Stephen Baldwin, the Hollywood actor still best known for The Usual Suspects, has pleaded not guilty to failure to file personal income tax returns. Rockland County District Attorney Thomas Zugibe said Mr Baldwin, 46, owes more than $350,000 in tax and penalties, according to BBC News.
Prosecutors say the actor may face up to four years in prison if convicted. "We cannot afford to allow wealthy residents to break the law by cheating on their taxes. The defendant's repetitive failure to file returns and pay taxes over a period of several years contributes to the sweeping cutbacks and closures in local government and in our schools," said Zugibe. Mr Baldwin is accused of failing to pay state personal income taxes from 2008 to 2010, though the actor argues that he had poor financial representation at the time in question. His lawyer, Russell Yankwit, insisted the actor "did not commit any crimes", adding that he was "working with the district attorney's office and the New York State Tax Department to resolve any differences." Stephen is the youngest brother of the Baldwin acting dynasty, which includes William, Daniel and Alec, the most successful. He filed for bankruptcy in 2009 with legal papers suggesting he owed $1.2 million on two mortgages, $1 million in taxes and $70,000 on credit cards.
Baldwin is probably sweating a little, given fellow Hollywood star Wesley Snipes was imprisoned for tax evasion in 2010. The Blade Runner star is due for release from a Pennsylvanian prison in July 2013.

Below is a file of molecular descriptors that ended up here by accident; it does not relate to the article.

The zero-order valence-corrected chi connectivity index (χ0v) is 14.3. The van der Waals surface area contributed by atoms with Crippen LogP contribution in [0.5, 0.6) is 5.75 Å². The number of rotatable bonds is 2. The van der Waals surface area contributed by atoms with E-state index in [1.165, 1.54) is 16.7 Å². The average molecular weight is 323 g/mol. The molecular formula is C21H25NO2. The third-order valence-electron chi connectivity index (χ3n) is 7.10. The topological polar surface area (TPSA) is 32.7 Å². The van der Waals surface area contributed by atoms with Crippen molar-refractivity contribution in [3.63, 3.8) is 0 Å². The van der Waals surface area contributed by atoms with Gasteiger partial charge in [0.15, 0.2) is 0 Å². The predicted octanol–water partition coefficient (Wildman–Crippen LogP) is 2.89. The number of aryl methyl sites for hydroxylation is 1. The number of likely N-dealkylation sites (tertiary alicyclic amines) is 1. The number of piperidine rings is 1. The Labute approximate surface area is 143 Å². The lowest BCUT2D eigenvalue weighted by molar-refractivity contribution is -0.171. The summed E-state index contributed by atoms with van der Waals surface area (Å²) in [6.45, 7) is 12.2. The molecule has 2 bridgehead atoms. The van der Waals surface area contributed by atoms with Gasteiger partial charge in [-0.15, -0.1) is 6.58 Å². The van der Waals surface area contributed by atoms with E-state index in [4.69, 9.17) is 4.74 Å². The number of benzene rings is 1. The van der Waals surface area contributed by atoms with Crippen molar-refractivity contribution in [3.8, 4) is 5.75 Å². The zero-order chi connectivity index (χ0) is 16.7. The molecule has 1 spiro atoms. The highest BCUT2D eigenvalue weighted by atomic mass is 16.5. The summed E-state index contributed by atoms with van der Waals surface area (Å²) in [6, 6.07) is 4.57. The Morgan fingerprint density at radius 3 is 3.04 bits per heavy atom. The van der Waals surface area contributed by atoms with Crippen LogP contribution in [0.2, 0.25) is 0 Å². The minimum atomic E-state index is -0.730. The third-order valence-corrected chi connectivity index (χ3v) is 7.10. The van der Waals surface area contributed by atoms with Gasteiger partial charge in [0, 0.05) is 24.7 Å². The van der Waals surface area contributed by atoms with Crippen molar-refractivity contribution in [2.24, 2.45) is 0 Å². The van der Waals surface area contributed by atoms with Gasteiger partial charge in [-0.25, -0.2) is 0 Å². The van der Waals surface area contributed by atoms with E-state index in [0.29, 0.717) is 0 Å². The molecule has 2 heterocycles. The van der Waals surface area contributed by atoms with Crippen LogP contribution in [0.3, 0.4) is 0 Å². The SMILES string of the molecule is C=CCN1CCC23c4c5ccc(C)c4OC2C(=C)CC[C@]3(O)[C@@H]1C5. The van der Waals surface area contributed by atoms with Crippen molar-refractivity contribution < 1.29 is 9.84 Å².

Continue reading: Knock, Knock: Stephen Baldwin, You Owe $350,000 In Tax
When they are approached by the Maysles (Arye Gross, Justin Louis) about making a movie of their life, Big Edith Beale (Lange) and her daughter Little Edie (Barrymore) are a tad suspicious. After all, they have let few people in their decaying Hamptons home, and the last time anyone showed up, it was the county health inspector threatening to condemn the mansion. Intrigued by the idea of being in a movie however, the duo agree, and soon we are whisked back to the days when Big Edith suffered through her straight-laced husband Phelan (Ken Howard) as Little Edie wooed Truman Cabinet member Julius Krug (Daniel Baldwin). As she ages, the sullen matriarch wants more freedom. Instead, she becomes a virtual recluse in her home, calling on her jet-setting offspring to come home and care for her. Thanks to relative Jackie Onassis (Jeanne Tripplehorn), they have enough money to live on. But their life is still one of misguided dreams and internalized strife.
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